In a recent case, a BALCA panel reviewed an IT case involving
the issue of advertising for multiple, complex job descriptions and
requirements – so complex that the Board found it violates
the regulations. (Opensoft, Inc., 2013-PER-867 (BALCA, August
The technical language used by the employer requires
concentration to understand the nuances of the court's
On Form 9089:
Occupation: Software Developers Applications. SOC 15-1132.
Requirements: Master's degree in an IT Related field or,
alternatively, a Master's in Computer Science, MBA,
Engineering, CIS, MIS or Related. No experience requirement.
Description of Duties: Development of Java Enterprise Edition
JEE applications. As a Sr. Java Developer responsible for
analyzing, designing, developing and documenting JEE projects
within central JEE application development environment. Must have
knowledge of Struts JEE Application framework, JSP/Tiles, Spring
framework, tag libraries, iBatis and sQL and Oracle Database
Technology Etc. Must be willing to travel, perform feasibility
studies and interact with clients for different long and short-term
In the recruitment steps, including www.monster.com
and newspaper advertisements in the Atlanta-Journal Constitution
and Atlanta Business Chronicle:
Entry Lvl to Sen. Lvl AQ Analysts w/ foll. Skills: WinRunner,
LoadRunner, Silk, Quick Test Professional, TestDirector, Rational
Suite, SQA Suite, SQA Robot, SQA Manager, SQA Test Log Viewer,
& SQA Comparator etc.
Entry Loll to Sen. level Java Developers w/ fall skills: Struts
JEE Application framework, JSP/Tiles, Spring Framework, tag
libraries, abatis' & SQL & Oracle Database Technology
Trav. & reloc. may be reqd. Send resume, ref. & sale.
req. to open soft, Inc., 3040 Carrick Road, Cumming, GA 30040.
The Certifying Officer denied the application because the
advertisements included the phrase, “Trav. & reloc. may be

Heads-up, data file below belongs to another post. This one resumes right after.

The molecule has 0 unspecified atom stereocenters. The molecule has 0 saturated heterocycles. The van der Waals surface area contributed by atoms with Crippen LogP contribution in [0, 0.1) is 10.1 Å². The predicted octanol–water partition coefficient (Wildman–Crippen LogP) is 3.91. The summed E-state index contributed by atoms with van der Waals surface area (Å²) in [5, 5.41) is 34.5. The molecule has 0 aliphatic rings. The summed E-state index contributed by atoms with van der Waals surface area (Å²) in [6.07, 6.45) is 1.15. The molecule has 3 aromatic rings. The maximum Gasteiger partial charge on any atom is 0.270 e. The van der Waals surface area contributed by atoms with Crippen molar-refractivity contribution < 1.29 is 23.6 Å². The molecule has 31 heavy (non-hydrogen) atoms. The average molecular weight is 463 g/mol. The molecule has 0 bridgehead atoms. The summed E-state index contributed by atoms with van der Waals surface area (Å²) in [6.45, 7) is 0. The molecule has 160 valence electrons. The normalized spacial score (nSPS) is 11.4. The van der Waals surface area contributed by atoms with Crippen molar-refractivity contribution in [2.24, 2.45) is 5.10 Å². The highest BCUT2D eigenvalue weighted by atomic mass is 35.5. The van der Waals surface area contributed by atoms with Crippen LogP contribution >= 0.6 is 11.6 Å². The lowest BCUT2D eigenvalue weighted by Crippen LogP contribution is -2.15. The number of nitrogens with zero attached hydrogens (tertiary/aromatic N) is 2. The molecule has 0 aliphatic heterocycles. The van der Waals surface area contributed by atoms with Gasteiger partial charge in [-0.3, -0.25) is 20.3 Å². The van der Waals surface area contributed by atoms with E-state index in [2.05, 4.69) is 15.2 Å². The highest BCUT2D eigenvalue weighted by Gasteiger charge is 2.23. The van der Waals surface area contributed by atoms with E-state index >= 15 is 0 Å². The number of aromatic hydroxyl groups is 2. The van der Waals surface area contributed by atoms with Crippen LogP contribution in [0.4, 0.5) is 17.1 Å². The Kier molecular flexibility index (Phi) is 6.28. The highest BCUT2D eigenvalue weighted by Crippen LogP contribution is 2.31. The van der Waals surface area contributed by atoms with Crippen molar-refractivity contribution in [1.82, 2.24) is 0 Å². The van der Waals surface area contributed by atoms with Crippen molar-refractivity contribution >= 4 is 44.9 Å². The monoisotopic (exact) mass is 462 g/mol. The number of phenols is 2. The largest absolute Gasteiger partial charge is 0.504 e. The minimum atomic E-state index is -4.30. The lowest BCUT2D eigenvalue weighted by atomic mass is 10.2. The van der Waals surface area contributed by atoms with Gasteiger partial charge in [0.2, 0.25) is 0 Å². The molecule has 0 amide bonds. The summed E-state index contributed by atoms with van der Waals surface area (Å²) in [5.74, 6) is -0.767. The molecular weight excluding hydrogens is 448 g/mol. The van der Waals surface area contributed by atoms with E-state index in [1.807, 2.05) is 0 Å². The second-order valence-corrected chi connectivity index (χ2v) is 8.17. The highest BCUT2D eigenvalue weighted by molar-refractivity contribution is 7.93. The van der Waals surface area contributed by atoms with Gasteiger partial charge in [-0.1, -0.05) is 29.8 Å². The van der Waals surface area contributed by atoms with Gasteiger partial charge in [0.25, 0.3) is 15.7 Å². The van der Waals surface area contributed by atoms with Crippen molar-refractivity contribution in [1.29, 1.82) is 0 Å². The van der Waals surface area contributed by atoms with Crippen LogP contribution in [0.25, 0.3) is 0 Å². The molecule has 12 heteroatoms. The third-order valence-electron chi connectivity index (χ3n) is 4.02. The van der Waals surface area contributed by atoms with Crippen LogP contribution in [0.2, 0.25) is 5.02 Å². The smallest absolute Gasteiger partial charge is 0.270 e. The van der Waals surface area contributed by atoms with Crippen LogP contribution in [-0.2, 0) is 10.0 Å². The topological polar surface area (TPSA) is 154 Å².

reqd.,” although the ETA Form 9089 did not include relocation
as a job requirement. This violates the regulation 20 CFR
656.17(f)(6) and 656.17(f)(7) because the language on the Form does
not match the language in the ads. This much is black letter law in
The employer argued on reconsideration that based on a previous
decision, Microsoft Corp., 2011-PER-324 (Feb. 29, 2012),
the ads were placed to fill multiple positions, and not all the
positions it advertised for required relocation. The employer
asserted that “based on the language and context of its
advertisements, applicants would understand that there are some
positions that require…. relocation and some positions require
[n]one because of the disjunctive language used by the employer to
define multiple positions in the ads.”
The Board disagreed citing the “chilling effect on
potential applicants” since they could reasonably assume that
travel and relocation might apply to any or all the listed
No legal brief or position was filed with the court by the
Employer or by the DOL.
The Board reviewed the case and noted that the Microsoft ruling
applied only where employers use the specific, narrowly defined
language which was consistent with the FAQ's and guidance which
had been discussed in a Stakeholder Meeting, i.e., “some
positions require travel,” would be acceptable, and that each
case is fact-specific, requiring separate inquiries as to whether
applicants could have been misled into thinking that travel might
be required for all the jobs listed. Many BALCA decisions were
cited, which, unlike the Microsoft case, had ruled against the
Employer because of perceived ambiguities about which job offers
had travel requirements.
The Board noted that Microsoft involved applications
with different educational levels either with a Bachelor's
degree or a Master's degree which demonstrated to job seekers
that the positions ranged from entry to senior level.
Neither of the decisions, Microsoft, or the current
one, are en banc and therefore lack any semblance of
precedential value, however, it is important to note that except
for Microsoft, all the decisions cited by the Board are
held against the employer.
The decision contains many subtleties and distinctions which
stakeholders should read very carefully to understand where to draw
the fine line for advertisements including multiple jobs which may
or may not require travel or relocation. Whether conjunctive or
disjunctive, employers need to use the recommended language that
'some positions require travel' and separate the positions
and their requirements more clearly in the ads.
In 2010, I blogged on this topic in a slightly broader context,
Is PERM Experience, Education, and Training Conjunctive or
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